Installation of FireSuppression in Gloveboxes Michael E. Cournoyer and Donivan R. Porterfield LAUR 12-20121
LANL Mission Is National Security• We develop and apply science and technology to – Ensure the safety and reliability of United States nuclear deterrent – Reduce the threat of weapons of mass destruction, proliferation, and terrorism; and – Solve national problems regarding defense, energy, environment, and infrastructure.
Typical Glovebox Train"
The Evolution• Both NFPA 801 and DOE Standard 1066, “Fire Protection Design Criteria”, require fire suppression to be installed in gloveboxes• During the design phase of a multi-station waste processing box we were tasked to provide recommendations for fire suppression system.
Other Suppression Systems• We looked at numerous fire suppression, or fire mitigation systems. – Water-based • Inexpensive to procure and install • Reliable • Generate large volume of water that may be difficult to dispose of • Loss of containment • Criticality issues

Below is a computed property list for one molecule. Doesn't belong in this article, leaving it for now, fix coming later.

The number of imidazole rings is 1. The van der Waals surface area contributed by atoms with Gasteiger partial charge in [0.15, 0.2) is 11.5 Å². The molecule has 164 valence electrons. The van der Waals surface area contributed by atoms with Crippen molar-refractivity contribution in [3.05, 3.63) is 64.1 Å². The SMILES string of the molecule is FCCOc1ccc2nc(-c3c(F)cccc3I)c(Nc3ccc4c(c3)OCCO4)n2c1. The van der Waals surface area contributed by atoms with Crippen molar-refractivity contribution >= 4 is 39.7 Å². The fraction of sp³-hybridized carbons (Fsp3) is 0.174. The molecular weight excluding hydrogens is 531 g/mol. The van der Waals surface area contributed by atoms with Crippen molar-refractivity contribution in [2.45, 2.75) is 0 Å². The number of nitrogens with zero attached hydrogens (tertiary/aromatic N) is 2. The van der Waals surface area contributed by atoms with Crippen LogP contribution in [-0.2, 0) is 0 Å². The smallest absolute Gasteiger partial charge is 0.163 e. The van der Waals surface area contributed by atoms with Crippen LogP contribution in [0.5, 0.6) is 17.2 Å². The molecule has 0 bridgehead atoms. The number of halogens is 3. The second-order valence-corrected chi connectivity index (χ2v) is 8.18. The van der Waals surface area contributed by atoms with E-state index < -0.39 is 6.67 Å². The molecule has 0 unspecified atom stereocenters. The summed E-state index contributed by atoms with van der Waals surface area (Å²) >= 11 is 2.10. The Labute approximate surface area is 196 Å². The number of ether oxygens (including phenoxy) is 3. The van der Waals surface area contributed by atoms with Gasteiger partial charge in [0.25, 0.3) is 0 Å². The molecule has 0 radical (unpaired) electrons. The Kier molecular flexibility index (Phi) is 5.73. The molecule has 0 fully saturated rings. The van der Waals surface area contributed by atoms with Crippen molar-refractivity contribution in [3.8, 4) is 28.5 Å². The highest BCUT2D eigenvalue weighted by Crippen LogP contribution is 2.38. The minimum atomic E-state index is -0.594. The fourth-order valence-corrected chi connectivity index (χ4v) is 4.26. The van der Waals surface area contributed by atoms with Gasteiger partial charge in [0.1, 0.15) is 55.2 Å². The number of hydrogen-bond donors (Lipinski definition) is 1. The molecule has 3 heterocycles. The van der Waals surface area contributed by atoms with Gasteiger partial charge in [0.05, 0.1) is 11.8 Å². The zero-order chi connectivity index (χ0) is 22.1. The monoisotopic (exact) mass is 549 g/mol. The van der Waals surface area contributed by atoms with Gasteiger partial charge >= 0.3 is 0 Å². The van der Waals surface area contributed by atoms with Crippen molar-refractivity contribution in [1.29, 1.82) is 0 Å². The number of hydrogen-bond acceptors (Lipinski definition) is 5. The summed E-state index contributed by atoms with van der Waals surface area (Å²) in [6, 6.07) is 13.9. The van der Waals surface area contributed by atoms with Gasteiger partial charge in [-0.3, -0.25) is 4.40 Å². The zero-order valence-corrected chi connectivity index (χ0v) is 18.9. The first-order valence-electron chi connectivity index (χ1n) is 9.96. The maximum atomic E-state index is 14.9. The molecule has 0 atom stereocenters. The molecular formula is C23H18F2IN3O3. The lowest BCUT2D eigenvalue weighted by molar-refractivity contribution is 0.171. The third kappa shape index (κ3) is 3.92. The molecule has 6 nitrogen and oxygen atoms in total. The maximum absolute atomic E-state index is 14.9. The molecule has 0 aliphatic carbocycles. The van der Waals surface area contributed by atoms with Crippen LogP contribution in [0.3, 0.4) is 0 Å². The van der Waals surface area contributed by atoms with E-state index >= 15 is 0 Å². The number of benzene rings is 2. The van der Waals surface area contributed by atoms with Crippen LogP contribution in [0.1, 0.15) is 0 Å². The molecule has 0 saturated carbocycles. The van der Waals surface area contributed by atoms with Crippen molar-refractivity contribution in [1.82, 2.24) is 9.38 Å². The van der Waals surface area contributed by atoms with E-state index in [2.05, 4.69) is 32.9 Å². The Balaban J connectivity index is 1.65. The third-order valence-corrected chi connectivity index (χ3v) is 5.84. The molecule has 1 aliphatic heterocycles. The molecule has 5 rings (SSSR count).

Other Suppression Systems• Dry Chemical – Expensive to procure and install – Reliable – Expansion of confinement boundary• Inertion – Expensive to procure and install – Reliable
Seismic Reliability• Water-based – Water supply may be affected by a seismic event• Dry Chemical – Storage cylinder and distribution piping may be compromised seismic event – Response time of the initiating device may be adversely affected by a seismic event• Inertion – Inerting may be compromised or lost in by a seismic event
Automatic Fire Extinguisher• Our efforts led us to an automatic clean agent fire extinguisher – U.L. Listed (U.L. 2166) for Class B and C fires
Envirogel Extinguishing Agent• Contents of fire extinguisher: – FE-25 & FE-36 – Sodium bicarbonate powder – Charged with an inert gas to 100 psi• Manufactures inquiries – Extinguisher is currently utilized for Class A applications – Confident fire test would prove extinguisher’s ability to successfully extinguish class A fires – U.L. 2166 Class A fire test enclosure volume ~3500 cu.ft.
Automatic Fire Extinguisher• Self contained and compact• Activated by temperature• Bolt-on simplicity• No mechanical, electrical, or battery systems required• Rugged construction and maintenance free• The extinguisher reacts to all fires• Installation and orientation• Volume protected